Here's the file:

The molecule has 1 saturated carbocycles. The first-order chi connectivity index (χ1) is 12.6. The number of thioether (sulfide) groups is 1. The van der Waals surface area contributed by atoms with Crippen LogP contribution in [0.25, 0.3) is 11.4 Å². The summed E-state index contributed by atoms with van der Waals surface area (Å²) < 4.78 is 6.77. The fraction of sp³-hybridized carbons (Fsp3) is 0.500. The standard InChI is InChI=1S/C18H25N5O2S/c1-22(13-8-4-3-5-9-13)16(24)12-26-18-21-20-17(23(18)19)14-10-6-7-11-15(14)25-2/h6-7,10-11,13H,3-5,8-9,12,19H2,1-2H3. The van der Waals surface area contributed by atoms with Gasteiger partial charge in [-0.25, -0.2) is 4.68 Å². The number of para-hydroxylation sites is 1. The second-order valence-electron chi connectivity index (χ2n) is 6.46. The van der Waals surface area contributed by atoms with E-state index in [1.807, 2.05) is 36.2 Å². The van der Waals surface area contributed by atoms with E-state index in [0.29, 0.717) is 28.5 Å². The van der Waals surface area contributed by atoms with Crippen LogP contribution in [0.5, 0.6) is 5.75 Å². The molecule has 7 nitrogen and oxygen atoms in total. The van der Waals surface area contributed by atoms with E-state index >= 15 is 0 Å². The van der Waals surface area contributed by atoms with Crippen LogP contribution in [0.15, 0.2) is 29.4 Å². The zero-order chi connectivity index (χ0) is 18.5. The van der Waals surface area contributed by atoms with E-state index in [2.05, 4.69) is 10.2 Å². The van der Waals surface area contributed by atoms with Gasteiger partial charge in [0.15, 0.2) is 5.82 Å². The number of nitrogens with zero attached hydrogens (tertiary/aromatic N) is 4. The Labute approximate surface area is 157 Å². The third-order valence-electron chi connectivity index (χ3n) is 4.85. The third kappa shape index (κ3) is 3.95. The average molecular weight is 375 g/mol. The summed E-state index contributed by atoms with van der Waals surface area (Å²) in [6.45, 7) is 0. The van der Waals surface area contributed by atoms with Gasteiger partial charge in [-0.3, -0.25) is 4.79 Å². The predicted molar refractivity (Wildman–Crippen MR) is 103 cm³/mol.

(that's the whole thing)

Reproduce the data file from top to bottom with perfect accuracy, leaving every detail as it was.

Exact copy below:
The molecule has 1 saturated carbocycles. The first-order chi connectivity index (χ1) is 12.6. The number of thioether (sulfide) groups is 1. The van der Waals surface area contributed by atoms with Crippen LogP contribution in [0.25, 0.3) is 11.4 Å². The summed E-state index contributed by atoms with van der Waals surface area (Å²) < 4.78 is 6.77. The fraction of sp³-hybridized carbons (Fsp3) is 0.500. The standard InChI is InChI=1S/C18H25N5O2S/c1-22(13-8-4-3-5-9-13)16(24)12-26-18-21-20-17(23(18)19)14-10-6-7-11-15(14)25-2/h6-7,10-11,13H,3-5,8-9,12,19H2,1-2H3. The van der Waals surface area contributed by atoms with Gasteiger partial charge in [-0.25, -0.2) is 4.68 Å². The number of para-hydroxylation sites is 1. The second-order valence-electron chi connectivity index (χ2n) is 6.46. The van der Waals surface area contributed by atoms with E-state index in [1.807, 2.05) is 36.2 Å². The van der Waals surface area contributed by atoms with E-state index in [0.29, 0.717) is 28.5 Å². The van der Waals surface area contributed by atoms with Crippen LogP contribution in [0.5, 0.6) is 5.75 Å². The molecule has 7 nitrogen and oxygen atoms in total. The van der Waals surface area contributed by atoms with E-state index >= 15 is 0 Å². The van der Waals surface area contributed by atoms with Crippen LogP contribution in [0.15, 0.2) is 29.4 Å². The zero-order chi connectivity index (χ0) is 18.5. The van der Waals surface area contributed by atoms with E-state index in [2.05, 4.69) is 10.2 Å². The van der Waals surface area contributed by atoms with Gasteiger partial charge in [0.15, 0.2) is 5.82 Å². The number of nitrogens with zero attached hydrogens (tertiary/aromatic N) is 4. The Labute approximate surface area is 157 Å². The third-order valence-electron chi connectivity index (χ3n) is 4.85. The third kappa shape index (κ3) is 3.95. The average molecular weight is 375 g/mol. The summed E-state index contributed by atoms with van der Waals surface area (Å²) in [6.45, 7) is 0. The van der Waals surface area contributed by atoms with Gasteiger partial charge in [-0.3, -0.25) is 4.79 Å². The predicted molar refractivity (Wildman–Crippen MR) is 103 cm³/mol.